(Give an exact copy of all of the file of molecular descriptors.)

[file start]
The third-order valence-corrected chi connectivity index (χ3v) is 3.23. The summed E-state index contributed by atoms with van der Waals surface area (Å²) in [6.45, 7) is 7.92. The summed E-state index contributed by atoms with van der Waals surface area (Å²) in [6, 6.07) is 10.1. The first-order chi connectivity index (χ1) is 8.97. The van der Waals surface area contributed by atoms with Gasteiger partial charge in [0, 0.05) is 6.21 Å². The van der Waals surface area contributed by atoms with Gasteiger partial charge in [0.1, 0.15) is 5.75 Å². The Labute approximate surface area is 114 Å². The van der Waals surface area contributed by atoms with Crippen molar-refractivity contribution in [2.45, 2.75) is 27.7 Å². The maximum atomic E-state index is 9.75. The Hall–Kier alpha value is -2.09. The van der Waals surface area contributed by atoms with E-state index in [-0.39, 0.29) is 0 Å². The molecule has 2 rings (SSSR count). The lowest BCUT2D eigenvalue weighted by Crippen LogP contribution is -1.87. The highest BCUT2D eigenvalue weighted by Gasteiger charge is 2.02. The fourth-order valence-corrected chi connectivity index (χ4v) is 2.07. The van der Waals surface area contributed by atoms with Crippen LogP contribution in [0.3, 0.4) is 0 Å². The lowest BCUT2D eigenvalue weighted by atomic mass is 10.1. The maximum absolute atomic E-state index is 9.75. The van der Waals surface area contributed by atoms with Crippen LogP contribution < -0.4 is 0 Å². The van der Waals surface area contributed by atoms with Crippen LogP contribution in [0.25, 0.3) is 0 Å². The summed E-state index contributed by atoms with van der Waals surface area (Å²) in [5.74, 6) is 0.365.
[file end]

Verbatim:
The third-order valence-corrected chi connectivity index (χ3v) is 3.23. The summed E-state index contributed by atoms with van der Waals surface area (Å²) in [6.45, 7) is 7.92. The summed E-state index contributed by atoms with van der Waals surface area (Å²) in [6, 6.07) is 10.1. The first-order chi connectivity index (χ1) is 8.97. The van der Waals surface area contributed by atoms with Gasteiger partial charge in [0, 0.05) is 6.21 Å². The van der Waals surface area contributed by atoms with Gasteiger partial charge in [0.1, 0.15) is 5.75 Å². The Labute approximate surface area is 114 Å². The van der Waals surface area contributed by atoms with Crippen molar-refractivity contribution in [2.45, 2.75) is 27.7 Å². The maximum atomic E-state index is 9.75. The Hall–Kier alpha value is -2.09. The van der Waals surface area contributed by atoms with E-state index in [-0.39, 0.29) is 0 Å². The molecule has 2 rings (SSSR count). The lowest BCUT2D eigenvalue weighted by Crippen LogP contribution is -1.87. The highest BCUT2D eigenvalue weighted by Gasteiger charge is 2.02. The fourth-order valence-corrected chi connectivity index (χ4v) is 2.07. The van der Waals surface area contributed by atoms with Crippen LogP contribution in [0.3, 0.4) is 0 Å². The lowest BCUT2D eigenvalue weighted by atomic mass is 10.1. The maximum absolute atomic E-state index is 9.75. The van der Waals surface area contributed by atoms with Crippen LogP contribution < -0.4 is 0 Å². The van der Waals surface area contributed by atoms with Crippen LogP contribution in [0.25, 0.3) is 0 Å². The summed E-state index contributed by atoms with van der Waals surface area (Å²) in [5.74, 6) is 0.365.